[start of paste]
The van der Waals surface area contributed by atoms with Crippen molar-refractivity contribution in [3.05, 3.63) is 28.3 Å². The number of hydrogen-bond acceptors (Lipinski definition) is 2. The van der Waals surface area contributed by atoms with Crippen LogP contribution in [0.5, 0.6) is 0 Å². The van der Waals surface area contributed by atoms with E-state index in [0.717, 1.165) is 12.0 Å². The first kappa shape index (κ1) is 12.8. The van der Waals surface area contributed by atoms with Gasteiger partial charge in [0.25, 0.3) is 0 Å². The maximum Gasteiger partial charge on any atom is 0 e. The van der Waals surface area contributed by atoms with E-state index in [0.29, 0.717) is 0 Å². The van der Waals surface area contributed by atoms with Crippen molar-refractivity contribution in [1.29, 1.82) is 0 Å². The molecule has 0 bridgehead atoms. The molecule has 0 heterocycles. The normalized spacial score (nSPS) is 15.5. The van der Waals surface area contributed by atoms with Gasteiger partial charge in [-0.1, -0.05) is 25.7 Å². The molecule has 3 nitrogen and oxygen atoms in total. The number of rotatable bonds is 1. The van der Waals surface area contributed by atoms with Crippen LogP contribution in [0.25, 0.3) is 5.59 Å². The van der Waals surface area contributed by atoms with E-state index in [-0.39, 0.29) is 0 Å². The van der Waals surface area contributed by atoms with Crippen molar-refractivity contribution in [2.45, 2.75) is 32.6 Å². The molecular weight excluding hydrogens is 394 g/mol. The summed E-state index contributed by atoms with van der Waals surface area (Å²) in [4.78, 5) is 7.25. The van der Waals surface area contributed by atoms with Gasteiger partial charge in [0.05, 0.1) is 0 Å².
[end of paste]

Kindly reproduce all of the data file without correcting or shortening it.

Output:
The van der Waals surface area contributed by atoms with Crippen molar-refractivity contribution in [3.05, 3.63) is 28.3 Å². The number of hydrogen-bond acceptors (Lipinski definition) is 2. The van der Waals surface area contributed by atoms with Crippen LogP contribution in [0.5, 0.6) is 0 Å². The van der Waals surface area contributed by atoms with E-state index in [0.717, 1.165) is 12.0 Å². The first kappa shape index (κ1) is 12.8. The van der Waals surface area contributed by atoms with Gasteiger partial charge in [0.25, 0.3) is 0 Å². The maximum Gasteiger partial charge on any atom is 0 e. The van der Waals surface area contributed by atoms with E-state index in [0.29, 0.717) is 0 Å². The van der Waals surface area contributed by atoms with Crippen molar-refractivity contribution in [1.29, 1.82) is 0 Å². The molecule has 0 bridgehead atoms. The molecule has 0 heterocycles. The normalized spacial score (nSPS) is 15.5. The van der Waals surface area contributed by atoms with Gasteiger partial charge in [-0.1, -0.05) is 25.7 Å². The molecule has 3 nitrogen and oxygen atoms in total. The number of rotatable bonds is 1. The van der Waals surface area contributed by atoms with Crippen LogP contribution in [0.25, 0.3) is 5.59 Å². The van der Waals surface area contributed by atoms with E-state index in [-0.39, 0.29) is 0 Å². The van der Waals surface area contributed by atoms with Crippen molar-refractivity contribution in [2.45, 2.75) is 32.6 Å². The molecular weight excluding hydrogens is 394 g/mol. The summed E-state index contributed by atoms with van der Waals surface area (Å²) in [4.78, 5) is 7.25. The van der Waals surface area contributed by atoms with Gasteiger partial charge in [0.05, 0.1) is 0 Å².